In Title I schoolwide programs, schools are allowed to blend all of their state, local and federal funds into a single pot. The Title I law says that schoolwide programs do not have to maintain separate accounting records showing which funds support which activities, meaning that the funding can go toward programs for all students, provided the civil rights mandates are met for disabled and limited English proficient (LEP) students.
Guard admitted that using ARRA IDEA funds in a schoolwide scenario was "complicated" because of the various requirements associated with each federal funding stream, but said "there are ways to use those funds that are consistent with the program requirements and still in a coordinated way to improve outcomes for all students."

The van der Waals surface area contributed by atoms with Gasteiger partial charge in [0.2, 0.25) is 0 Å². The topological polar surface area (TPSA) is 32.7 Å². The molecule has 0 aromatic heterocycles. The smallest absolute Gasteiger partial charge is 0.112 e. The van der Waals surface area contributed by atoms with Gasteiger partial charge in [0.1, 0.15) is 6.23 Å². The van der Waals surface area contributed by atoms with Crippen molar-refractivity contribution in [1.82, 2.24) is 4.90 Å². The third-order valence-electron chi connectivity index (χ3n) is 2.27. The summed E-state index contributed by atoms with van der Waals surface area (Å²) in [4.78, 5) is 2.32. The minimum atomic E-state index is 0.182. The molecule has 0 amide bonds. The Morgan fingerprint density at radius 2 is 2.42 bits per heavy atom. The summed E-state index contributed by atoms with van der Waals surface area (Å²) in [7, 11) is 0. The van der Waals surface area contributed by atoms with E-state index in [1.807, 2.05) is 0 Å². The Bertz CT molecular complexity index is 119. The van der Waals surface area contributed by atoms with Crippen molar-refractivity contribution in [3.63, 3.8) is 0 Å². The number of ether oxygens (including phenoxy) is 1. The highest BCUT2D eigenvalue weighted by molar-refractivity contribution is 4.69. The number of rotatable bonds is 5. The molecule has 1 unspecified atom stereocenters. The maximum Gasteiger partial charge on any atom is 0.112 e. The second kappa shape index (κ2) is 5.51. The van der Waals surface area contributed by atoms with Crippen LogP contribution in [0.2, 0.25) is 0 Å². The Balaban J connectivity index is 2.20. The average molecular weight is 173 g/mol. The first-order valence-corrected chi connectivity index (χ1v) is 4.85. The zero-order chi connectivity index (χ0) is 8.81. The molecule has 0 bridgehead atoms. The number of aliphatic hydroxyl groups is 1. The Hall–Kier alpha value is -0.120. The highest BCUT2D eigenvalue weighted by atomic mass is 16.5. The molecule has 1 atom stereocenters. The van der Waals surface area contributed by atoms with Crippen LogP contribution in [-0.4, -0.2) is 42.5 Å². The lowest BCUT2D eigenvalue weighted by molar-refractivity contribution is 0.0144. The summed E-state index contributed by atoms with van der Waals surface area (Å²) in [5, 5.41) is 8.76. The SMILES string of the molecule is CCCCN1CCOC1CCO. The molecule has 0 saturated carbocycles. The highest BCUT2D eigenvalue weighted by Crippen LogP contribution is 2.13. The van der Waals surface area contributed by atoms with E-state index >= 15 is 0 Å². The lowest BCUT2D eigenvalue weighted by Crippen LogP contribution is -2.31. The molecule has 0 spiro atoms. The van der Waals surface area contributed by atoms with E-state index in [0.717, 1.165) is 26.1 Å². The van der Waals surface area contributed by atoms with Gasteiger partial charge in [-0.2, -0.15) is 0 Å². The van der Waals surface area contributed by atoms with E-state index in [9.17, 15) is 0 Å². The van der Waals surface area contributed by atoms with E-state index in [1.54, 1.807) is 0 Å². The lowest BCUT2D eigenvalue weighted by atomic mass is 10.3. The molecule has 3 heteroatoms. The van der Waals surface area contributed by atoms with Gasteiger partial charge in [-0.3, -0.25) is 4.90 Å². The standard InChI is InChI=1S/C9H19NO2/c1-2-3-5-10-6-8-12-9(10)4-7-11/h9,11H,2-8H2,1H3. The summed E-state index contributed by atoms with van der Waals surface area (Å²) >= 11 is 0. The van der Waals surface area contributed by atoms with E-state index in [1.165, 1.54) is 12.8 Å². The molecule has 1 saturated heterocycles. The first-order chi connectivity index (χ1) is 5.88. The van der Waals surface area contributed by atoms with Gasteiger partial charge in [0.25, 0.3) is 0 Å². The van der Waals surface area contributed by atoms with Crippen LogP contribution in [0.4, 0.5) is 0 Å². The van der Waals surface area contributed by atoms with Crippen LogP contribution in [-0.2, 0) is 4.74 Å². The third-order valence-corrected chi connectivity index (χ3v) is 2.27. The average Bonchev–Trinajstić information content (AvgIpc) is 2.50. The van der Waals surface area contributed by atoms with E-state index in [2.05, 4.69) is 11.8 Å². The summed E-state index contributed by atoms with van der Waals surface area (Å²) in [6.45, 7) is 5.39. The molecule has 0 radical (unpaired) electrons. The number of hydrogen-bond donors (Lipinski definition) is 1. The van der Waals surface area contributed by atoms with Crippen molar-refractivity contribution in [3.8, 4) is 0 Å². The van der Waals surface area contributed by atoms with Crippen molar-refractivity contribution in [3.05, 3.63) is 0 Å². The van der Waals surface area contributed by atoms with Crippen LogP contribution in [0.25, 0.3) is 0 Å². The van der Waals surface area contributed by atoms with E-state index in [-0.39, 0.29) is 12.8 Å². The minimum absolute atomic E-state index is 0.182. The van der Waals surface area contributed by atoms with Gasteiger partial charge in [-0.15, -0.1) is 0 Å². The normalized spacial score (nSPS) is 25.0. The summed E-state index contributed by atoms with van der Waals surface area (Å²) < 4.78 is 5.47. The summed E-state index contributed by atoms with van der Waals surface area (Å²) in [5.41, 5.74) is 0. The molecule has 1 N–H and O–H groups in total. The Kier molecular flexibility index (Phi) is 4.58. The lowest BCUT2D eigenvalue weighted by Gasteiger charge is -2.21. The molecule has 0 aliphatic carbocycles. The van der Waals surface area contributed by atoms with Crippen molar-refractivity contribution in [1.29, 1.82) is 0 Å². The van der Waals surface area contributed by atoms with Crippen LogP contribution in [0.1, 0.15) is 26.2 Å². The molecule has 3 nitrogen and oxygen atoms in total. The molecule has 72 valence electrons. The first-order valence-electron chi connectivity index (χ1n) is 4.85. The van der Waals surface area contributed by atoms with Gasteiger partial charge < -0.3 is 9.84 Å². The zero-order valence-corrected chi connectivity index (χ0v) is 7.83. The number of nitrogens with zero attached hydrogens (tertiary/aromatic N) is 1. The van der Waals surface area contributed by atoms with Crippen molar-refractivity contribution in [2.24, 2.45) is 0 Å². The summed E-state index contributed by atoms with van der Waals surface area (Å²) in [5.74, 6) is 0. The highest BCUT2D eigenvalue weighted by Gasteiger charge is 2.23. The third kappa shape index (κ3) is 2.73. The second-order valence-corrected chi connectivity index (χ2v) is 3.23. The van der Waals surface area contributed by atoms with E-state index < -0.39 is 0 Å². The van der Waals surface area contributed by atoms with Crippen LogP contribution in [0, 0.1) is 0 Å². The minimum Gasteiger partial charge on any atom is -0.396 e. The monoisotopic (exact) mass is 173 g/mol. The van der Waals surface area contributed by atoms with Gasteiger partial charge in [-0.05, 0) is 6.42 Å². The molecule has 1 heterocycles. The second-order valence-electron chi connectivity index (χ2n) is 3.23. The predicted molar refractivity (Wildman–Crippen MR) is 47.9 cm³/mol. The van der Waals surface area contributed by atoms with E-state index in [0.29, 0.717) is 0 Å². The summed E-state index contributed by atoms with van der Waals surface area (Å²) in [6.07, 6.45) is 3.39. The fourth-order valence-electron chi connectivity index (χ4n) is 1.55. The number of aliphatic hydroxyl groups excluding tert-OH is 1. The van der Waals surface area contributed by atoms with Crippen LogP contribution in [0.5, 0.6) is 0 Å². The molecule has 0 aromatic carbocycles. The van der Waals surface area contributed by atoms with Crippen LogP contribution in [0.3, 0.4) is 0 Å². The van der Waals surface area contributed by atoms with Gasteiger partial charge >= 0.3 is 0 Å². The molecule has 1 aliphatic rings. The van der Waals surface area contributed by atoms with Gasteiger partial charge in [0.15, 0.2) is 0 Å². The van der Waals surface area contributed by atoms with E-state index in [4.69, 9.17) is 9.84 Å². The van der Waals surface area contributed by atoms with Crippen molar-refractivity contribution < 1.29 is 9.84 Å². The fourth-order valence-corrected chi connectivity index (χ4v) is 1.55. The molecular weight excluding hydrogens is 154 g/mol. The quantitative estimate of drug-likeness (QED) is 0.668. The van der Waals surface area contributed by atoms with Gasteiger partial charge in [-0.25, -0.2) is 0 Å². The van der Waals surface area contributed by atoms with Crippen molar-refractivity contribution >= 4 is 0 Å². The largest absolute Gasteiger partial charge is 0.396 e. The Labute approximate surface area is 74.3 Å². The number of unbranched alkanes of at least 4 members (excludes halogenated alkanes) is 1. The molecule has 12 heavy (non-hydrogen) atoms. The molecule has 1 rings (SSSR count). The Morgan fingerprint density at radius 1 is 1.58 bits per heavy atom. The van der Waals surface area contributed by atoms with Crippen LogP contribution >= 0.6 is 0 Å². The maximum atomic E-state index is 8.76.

Local District Perspectives
School leaders at the congressional forum, which was jointly sponsored by the Mitsubishi Electric America Foundation and the Emily Hall Tremaine Foundation, offered specifics related to their districts' plans for spending ARRA IDEA money.
In assessing the best course of action with the stimulus funding, Judith Higgins Moening, the executive special education director for the North East Independent School District in San Antonio, Texas, noted that her district convened a task force that included staff from the Title I, English language learners (ELLs), instructional technology and special education departments. The task force conducted a district-wide needs assessment that was completed by staff and parents at all of the district's schools.
North East ISD identified a number of strategies to meet the district's needs, including: